Artists and craftspersons may use a very sharp knife to sharpen pencils and other media freehand, without the use of any mechanical guides. For example, the tip may be cut into a triangle shape, and then the edges of the triangle are trimmed down. This requires a total of 6 cuts and takes practice to master without breaking the lead.
Specialized pencil sharpeners
Specialized sharpeners are available that operate on non-standard sizes of pencil, such as crayons used in primary schools. Sharpeners that have two openings, one for normal pencils and one for larger crayons, are fairly common.
An artist's or draftsman's pencil sharpener leaves the graphite untouched and sharpens only the wood (some models can switch from standard to wood-only by an adjustment). The graphite lead is then honed to a sharp point with a lead pointer, which sharpens only the lead without wood. Lead pointers are also used with mechanical lead holders, which have removable/refillable leads.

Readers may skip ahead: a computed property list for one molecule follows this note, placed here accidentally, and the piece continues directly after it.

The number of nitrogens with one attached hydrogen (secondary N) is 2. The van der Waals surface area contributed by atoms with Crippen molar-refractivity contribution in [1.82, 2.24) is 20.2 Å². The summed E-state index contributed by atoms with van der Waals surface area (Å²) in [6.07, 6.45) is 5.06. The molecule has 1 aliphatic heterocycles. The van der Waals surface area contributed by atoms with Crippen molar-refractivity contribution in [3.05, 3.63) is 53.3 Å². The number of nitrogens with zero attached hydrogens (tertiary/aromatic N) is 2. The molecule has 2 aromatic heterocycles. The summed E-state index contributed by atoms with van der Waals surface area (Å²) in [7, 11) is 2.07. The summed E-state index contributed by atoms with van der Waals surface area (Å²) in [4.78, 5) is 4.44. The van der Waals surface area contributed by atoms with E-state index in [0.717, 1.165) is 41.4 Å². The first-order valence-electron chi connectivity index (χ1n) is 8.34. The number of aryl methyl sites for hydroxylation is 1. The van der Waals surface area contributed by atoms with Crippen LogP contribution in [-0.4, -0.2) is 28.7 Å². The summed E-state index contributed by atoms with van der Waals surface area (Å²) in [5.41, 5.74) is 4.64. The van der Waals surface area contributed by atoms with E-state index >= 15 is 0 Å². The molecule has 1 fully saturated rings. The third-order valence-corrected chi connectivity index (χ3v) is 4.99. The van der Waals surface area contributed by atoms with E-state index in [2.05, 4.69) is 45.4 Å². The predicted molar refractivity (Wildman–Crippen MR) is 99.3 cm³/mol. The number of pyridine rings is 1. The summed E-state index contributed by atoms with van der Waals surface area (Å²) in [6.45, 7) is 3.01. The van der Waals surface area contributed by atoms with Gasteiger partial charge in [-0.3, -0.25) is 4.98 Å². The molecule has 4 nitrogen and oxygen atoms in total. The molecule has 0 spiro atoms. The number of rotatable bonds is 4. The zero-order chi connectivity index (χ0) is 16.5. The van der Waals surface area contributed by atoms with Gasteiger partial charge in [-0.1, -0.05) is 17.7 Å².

Carpenters may use carpenter pencils, the flattened shape of which stops them from rolling away, while still providing a constant line width. These pencils were traditionally sharpened with tools conveniently to hand, such as a plane or sandpaper. Rotating pencil sharpeners are now available for these too, in which a rotating plastic collar holds the pencil in position, although they then sharpen them to the usual conical point as for a round pencil, abandoning some distinctive aspects of the carpenter's pencil. A different design uses a sliding guide, which more closely mimics whittling the pencil by hand using a sharp knife.
Sharpeners with a single blade for use on wax crayons are available, and sometimes included in boxes of crayons. These often have plastic blades, which are adequate for the soft wax.
Mechanical pencils dispense the graphite lead progressively during use and thus do not require sharpening; such pencils are sometimes called "self-sharpening". If a finer or broader line is needed, a separate mechanical pencil using a lead with a different diameter is required.
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- Angela Cartwright. Mixed Emulsions: Altered Art Techniques for Photographic Imagery. Quarry Books. ISBN 9781616735159. Retrieved June 2, 2017.
- "razor knife".